Engineering managers inspire and mentor teams of professionals who collaborate on projects that may range from the design of a fingerprint-based security system to the construction of a water treatment plant. These managers ensure the successful execution of objectives, coordinate and communicate with other departments, and align their team’s work with the operating principles of their organization. In addition to directing technical work, engineering managers heavily influence the culture of their teams, and they can foster an environment of curiosity that facilitates turning ideas into completed projects.
Engineers inspired to nurture the talent of professionals and oversee the design, development, and execution of engineering projects would do well to consider pursuing an online Master of Engineering Management, which develops the skills to thrive in engineering management.
What Does an Engineering Manager Do
To efficiently guide an engineering team, engineering managers must be accomplished professionals who possess a layered understanding of the procedural and technical requirements of their specific engineering discipline. Utilizing this technical knowledge, engineering managers create detailed plans for the development of systems, products, and construction initiatives. They then lead a team of engineers and other technical professionals through a series of tasks to execute their plans and bring projects to completion.
Overseeing the Project Development Lifecycle
Engineering managers oversee the total lifespan of a project. They start by determining how to approach the engineering task and define the project’s goals and objectives. They then carefully plan out the details of the system, product, or construction. Their plans often include strategic benchmarks and planned communication with all stakeholders that take place from the beginning to the end of the project. They also attend to time frames and budgets.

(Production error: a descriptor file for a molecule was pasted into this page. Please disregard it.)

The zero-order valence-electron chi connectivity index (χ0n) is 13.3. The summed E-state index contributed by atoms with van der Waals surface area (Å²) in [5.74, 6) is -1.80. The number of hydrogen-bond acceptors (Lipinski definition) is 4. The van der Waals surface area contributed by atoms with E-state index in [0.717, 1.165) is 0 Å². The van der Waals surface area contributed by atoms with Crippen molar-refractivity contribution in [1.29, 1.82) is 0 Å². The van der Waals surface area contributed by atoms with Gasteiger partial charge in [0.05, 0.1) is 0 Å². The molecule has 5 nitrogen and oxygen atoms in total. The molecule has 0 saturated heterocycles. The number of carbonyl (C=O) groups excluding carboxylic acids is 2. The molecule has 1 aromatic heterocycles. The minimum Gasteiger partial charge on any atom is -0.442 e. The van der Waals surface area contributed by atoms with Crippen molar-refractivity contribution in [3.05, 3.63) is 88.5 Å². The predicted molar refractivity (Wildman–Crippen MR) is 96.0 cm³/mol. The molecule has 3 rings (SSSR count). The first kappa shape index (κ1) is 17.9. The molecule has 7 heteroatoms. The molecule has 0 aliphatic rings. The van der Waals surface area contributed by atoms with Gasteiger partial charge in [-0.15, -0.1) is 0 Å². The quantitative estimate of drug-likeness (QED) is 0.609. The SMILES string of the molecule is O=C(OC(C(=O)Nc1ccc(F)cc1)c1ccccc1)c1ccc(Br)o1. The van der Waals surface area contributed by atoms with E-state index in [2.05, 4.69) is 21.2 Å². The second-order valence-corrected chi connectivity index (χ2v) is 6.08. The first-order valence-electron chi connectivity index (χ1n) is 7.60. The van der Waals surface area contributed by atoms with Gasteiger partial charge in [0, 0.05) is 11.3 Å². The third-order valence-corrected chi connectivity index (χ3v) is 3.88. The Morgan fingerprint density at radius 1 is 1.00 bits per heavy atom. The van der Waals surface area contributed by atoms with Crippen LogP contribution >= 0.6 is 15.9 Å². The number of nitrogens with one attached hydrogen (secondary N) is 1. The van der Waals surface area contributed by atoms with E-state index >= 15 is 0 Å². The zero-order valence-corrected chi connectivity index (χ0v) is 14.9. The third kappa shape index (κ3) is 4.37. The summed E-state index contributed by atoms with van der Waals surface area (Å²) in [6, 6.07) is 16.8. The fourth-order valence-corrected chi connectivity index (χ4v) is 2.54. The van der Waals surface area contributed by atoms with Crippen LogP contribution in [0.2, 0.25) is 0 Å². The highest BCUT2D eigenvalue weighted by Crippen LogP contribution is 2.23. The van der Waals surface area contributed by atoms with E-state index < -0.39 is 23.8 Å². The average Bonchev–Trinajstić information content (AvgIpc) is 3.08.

Engineering managers collaborate with teams of engineers with whom they consult during the development phase of projects. They start by assessing the strengths and skills of team members, then delegate tasks to channel the available talent into achieving the goal at hand.
Throughout the course of a project, engineering managers provide coaching, offer productive feedback and encouragement, and make themselves available for questions. When obstacles or problems inevitably arise, engineering managers step in to help resolve them efficiently and logically. They also check the technical accuracy of their team’s work. Finally, engineering managers spend a good deal of time coordinating activities with contractors, suppliers, marketers, and other key project participants.
Steps for Becoming an Engineering Manager
Those interested in how to become an engineering manager must consider factors such as education and experience — the initial steps to entering the field. Similarly, engineering managers who wish to augment their marketable skills often choose to earn additional degrees.
Step One: Earn a Bachelor’s Degree
Earning a bachelor’s degree in engineering is the foundation of launching any career in the field. The specific type of engineering degree (civil, mechanical, electrical, etc.) should also carefully be considered. Bachelor’s degrees in engineering provide essential training in how to apply math and science to solving technical engineering problems, which is fundamental to the work of not only engineers, but also engineering managers.
Step Two: Build On-the-Job Experience
Engineers must first establish themselves as solid technical performers before assuming roles in management. By working as engineers first, engineering managers have the opportunity to build their technical skills and put their training into practice in real-life project situations.